“Rave was probably the last subculture before the deluge of social media which, in promoting individualism and celebrity, has rather overwhelmed the sort of face to face, group, and street based cultures; where young people could explore their identities while remaining rooted in place, class and generationally generated forms of music, dress and social activity. And of course, now we are nostalgic about this loss of youthful energy.
We mourn the disappearance of the critical voices that were found. We ask – why do the young put up with the shit we are now living through? The unemployment, the driving down of wages, the repressive social security system, an educational system that destroys creativity? It is this context of austerity that the demise of youthful revolt is mourned.
The music was dance music and participative with no real stars. You danced ’till you dropped. The venues and the broader rave culture – the impromptu parties and events – provided a respite from sectarianism, a safe place to meet in a society scarred by violence.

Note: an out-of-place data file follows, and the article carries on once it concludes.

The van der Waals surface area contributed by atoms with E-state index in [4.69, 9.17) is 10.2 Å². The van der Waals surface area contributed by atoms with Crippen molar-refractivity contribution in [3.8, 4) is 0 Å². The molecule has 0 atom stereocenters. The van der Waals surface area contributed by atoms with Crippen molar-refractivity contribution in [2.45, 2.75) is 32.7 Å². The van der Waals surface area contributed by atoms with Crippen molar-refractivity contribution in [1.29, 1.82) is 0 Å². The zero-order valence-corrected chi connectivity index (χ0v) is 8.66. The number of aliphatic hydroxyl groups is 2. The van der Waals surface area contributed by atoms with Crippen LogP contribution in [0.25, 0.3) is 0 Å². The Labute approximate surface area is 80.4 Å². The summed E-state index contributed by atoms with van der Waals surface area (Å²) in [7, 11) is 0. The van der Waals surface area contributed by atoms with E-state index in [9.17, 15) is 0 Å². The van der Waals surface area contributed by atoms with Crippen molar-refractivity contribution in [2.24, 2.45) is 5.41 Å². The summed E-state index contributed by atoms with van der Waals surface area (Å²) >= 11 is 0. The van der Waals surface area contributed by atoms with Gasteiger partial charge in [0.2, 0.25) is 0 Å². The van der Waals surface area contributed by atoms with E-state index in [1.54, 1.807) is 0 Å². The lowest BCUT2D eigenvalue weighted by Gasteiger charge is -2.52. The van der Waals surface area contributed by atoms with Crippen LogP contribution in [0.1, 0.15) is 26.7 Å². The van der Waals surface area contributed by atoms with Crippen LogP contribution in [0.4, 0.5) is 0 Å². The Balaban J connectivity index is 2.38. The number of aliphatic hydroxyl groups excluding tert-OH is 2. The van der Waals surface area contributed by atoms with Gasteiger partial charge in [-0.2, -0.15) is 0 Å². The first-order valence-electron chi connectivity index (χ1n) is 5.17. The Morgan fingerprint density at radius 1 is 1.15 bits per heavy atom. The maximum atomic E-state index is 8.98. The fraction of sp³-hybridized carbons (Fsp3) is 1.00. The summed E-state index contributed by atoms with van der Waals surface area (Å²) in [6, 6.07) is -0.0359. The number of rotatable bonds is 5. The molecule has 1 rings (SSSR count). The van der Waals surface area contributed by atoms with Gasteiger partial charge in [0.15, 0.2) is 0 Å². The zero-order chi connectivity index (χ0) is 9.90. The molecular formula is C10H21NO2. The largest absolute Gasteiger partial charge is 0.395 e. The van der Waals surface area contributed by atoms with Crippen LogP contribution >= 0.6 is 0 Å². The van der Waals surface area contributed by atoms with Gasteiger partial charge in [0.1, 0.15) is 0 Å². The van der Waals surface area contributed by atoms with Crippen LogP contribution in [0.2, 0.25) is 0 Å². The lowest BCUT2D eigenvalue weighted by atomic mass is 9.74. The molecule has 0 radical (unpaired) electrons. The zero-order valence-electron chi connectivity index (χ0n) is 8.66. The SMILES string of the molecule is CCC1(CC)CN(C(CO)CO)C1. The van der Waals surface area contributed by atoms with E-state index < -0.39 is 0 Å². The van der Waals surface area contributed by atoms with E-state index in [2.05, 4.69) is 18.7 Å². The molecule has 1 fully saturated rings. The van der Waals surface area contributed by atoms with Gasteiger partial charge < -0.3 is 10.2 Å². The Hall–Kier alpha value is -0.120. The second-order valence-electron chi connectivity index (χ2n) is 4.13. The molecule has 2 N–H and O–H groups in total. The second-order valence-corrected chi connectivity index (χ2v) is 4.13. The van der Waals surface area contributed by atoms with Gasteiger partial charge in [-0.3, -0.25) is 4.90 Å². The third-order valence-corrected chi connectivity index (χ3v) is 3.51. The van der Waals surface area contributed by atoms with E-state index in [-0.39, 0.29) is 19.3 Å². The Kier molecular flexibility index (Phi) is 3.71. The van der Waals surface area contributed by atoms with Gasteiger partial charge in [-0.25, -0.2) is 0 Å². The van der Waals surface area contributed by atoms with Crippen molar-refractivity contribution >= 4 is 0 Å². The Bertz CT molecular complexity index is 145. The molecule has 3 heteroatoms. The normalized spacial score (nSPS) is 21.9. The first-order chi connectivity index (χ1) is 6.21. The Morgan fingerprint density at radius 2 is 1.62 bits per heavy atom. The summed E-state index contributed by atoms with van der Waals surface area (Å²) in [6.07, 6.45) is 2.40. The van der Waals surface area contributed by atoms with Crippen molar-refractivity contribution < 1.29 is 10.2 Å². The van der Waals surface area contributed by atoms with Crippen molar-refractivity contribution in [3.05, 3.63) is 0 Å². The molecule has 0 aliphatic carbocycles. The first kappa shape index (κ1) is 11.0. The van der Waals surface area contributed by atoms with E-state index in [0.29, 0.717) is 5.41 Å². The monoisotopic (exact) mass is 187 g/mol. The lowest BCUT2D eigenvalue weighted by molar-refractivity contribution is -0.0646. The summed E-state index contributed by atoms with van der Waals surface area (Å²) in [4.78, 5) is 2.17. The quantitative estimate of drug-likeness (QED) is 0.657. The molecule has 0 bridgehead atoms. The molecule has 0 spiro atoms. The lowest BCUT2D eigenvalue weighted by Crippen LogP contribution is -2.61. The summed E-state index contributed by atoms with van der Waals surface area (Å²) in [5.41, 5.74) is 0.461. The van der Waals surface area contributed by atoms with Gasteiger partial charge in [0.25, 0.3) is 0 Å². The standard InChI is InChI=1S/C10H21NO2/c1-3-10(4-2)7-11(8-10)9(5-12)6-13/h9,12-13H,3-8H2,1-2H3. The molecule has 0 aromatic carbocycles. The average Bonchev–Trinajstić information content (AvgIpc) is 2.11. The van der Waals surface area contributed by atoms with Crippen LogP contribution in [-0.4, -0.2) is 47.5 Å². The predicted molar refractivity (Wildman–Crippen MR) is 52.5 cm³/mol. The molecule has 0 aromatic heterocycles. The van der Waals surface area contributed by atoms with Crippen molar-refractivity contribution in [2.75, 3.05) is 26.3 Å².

The young people who participated contracted into this utopian place. As with a lot of youth cultures, the energy came from the margins and rave shrunk the distance between metropolis and periphery. Musical styles and favoured DJs travelled fast. What was heard in Amsterdam one week could be heard in Belfast weeks later. And most importantly, it was yours – your music, your dance, your body, your friends – experienced uniquely.”